Do you mean that phrasing it that way indicates the act of going amongst
the dead, becoming one of them, David? That would explain a lot, since,
when writing "dul in éag" today, many would feel inclined to say/write
"dul in éaga", which is sometimes less effort to avoid than to try to
Scríobh 17/01/2012 09:14, David Stifter:
> On 16 Jan 2012 at 7:32, Dennis King wrote:
>>> Is and atbath Fergus iar tain hi crích Connacht iar
>>> n-écaib a mná .i. iar tíchtain dó do fis scel co Ailill& Meidb.
>> *NB: For whatever reason, OI puts "éc = death" in the plural in some
>> idioms, i.e. "téit do écaib = he goes to deaths = he dies".
> This is - at least - an Insular Celtic thing, but it probably goes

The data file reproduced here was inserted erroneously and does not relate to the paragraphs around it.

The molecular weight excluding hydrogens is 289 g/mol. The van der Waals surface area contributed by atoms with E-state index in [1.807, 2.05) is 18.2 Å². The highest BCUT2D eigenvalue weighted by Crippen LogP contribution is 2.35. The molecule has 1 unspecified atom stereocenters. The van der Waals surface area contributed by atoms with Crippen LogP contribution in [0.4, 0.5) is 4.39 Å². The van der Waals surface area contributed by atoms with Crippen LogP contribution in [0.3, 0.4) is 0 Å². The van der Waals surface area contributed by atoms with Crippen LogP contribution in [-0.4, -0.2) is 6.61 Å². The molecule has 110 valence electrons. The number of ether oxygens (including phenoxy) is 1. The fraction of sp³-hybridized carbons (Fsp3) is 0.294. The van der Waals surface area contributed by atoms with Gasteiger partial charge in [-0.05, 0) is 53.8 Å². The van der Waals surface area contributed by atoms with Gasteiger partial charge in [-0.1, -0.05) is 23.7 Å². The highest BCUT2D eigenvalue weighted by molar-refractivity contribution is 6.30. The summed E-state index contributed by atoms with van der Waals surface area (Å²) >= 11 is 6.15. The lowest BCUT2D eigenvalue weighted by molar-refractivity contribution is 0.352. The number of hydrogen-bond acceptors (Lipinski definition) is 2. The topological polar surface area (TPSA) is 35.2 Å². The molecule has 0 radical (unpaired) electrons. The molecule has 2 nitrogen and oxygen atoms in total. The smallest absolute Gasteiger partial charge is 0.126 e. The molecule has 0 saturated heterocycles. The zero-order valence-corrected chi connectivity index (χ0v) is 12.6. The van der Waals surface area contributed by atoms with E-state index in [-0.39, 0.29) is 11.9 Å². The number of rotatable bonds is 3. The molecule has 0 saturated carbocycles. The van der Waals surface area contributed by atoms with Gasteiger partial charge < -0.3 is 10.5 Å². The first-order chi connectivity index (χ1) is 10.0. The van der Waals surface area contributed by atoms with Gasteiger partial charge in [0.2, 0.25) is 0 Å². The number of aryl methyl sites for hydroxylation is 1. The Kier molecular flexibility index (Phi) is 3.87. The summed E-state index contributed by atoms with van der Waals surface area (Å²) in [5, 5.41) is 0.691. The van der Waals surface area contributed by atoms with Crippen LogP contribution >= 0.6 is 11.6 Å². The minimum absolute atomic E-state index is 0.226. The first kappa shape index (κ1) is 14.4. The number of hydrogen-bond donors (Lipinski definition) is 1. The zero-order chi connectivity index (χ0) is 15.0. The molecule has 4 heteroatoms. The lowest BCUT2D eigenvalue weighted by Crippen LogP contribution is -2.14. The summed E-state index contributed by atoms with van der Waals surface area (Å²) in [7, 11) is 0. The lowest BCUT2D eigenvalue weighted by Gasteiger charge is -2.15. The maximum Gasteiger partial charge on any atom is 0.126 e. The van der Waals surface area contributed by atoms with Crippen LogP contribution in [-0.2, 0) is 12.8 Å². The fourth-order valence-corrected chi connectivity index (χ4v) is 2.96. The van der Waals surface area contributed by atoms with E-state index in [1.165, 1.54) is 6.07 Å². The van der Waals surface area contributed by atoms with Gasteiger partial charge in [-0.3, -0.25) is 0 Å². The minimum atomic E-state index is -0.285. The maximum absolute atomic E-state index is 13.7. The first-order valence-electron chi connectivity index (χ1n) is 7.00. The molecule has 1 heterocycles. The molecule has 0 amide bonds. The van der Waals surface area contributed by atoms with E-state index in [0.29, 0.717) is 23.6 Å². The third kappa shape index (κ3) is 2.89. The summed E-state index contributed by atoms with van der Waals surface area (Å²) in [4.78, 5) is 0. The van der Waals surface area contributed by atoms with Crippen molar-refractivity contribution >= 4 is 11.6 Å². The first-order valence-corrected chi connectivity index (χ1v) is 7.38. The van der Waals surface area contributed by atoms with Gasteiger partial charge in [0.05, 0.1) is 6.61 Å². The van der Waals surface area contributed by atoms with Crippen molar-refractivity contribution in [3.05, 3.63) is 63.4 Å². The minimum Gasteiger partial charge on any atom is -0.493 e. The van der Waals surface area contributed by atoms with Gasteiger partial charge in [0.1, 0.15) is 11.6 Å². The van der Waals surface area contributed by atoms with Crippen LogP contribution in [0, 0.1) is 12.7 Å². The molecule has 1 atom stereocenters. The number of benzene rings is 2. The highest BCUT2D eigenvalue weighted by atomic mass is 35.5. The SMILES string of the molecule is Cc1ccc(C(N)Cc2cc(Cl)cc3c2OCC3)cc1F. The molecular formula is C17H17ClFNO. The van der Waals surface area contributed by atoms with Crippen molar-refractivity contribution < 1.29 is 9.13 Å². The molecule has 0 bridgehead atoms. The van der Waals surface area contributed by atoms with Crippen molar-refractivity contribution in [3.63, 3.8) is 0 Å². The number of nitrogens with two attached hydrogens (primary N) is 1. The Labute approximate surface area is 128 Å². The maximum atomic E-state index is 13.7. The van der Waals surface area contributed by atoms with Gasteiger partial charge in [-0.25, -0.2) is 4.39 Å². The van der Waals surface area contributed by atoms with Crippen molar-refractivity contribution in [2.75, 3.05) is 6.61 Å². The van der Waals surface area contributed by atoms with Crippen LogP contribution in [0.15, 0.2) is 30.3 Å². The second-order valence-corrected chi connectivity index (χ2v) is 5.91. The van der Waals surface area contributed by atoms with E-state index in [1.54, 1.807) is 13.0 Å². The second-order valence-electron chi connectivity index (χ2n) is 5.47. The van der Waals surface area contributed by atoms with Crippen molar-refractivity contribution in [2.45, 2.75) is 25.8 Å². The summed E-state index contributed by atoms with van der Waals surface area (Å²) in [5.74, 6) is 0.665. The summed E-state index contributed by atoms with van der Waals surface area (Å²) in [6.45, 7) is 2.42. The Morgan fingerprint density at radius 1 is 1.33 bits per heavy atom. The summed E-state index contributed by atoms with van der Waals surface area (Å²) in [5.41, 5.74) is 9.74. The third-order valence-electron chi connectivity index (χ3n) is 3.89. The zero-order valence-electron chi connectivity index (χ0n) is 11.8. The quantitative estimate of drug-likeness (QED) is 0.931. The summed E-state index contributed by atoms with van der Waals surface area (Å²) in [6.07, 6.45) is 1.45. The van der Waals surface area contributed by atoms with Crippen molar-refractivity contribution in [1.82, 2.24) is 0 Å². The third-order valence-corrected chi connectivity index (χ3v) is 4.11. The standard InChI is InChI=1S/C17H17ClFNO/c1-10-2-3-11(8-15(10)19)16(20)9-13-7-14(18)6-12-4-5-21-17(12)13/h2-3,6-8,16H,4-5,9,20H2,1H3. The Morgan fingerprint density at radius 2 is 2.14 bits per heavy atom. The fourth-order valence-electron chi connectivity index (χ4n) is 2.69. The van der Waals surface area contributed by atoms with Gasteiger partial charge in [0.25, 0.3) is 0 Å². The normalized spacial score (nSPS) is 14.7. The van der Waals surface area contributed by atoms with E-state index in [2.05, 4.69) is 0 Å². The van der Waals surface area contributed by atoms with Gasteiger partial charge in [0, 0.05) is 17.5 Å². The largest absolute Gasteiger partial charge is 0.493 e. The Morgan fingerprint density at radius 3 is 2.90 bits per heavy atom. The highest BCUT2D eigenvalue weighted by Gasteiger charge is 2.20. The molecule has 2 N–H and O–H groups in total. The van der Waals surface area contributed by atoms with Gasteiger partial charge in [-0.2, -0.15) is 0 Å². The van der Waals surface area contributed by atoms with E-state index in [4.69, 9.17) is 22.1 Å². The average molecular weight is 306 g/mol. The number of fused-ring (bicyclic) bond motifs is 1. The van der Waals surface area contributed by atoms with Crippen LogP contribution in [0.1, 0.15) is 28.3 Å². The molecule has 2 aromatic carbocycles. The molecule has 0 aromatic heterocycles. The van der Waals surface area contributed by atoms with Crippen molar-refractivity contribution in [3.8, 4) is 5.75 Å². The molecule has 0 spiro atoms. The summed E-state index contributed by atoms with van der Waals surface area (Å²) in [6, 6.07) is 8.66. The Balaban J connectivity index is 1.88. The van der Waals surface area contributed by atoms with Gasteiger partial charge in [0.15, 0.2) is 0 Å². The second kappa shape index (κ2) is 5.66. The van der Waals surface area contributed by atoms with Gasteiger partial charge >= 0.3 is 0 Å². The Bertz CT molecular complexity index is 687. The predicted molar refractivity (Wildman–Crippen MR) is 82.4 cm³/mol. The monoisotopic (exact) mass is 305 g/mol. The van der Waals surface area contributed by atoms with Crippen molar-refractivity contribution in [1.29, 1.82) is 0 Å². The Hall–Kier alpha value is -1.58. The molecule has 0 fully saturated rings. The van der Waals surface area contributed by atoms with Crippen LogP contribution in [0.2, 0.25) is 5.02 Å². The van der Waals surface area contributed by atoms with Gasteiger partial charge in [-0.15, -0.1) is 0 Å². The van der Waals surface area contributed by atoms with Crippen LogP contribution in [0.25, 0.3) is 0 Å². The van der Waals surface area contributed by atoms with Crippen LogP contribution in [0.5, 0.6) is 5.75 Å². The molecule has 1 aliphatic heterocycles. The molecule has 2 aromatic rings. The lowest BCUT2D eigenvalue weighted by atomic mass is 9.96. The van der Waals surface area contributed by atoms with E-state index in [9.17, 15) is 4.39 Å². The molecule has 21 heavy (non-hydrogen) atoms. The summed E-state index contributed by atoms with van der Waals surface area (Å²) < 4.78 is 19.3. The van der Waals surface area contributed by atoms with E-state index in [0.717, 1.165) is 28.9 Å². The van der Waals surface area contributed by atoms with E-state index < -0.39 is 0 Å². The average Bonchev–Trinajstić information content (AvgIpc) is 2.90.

> back to much older times. In Bret. "ankou", Corn. "ancow" and W
> "angeu", all "death", we have formally u-stem plurals continuing PC
> *ankou̯es< PIE *n̥k̑eu̯es, the plural of the u-stem noun *nek̑u-
> "dead person, corpse". So the "ecáe" to whom he goes are really "the
Marion Gunn * eGteo (Estab.1991)
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Bhóthair, An Charraig Dhubh,
Co. Átha Cliath, Éire/Ireland.
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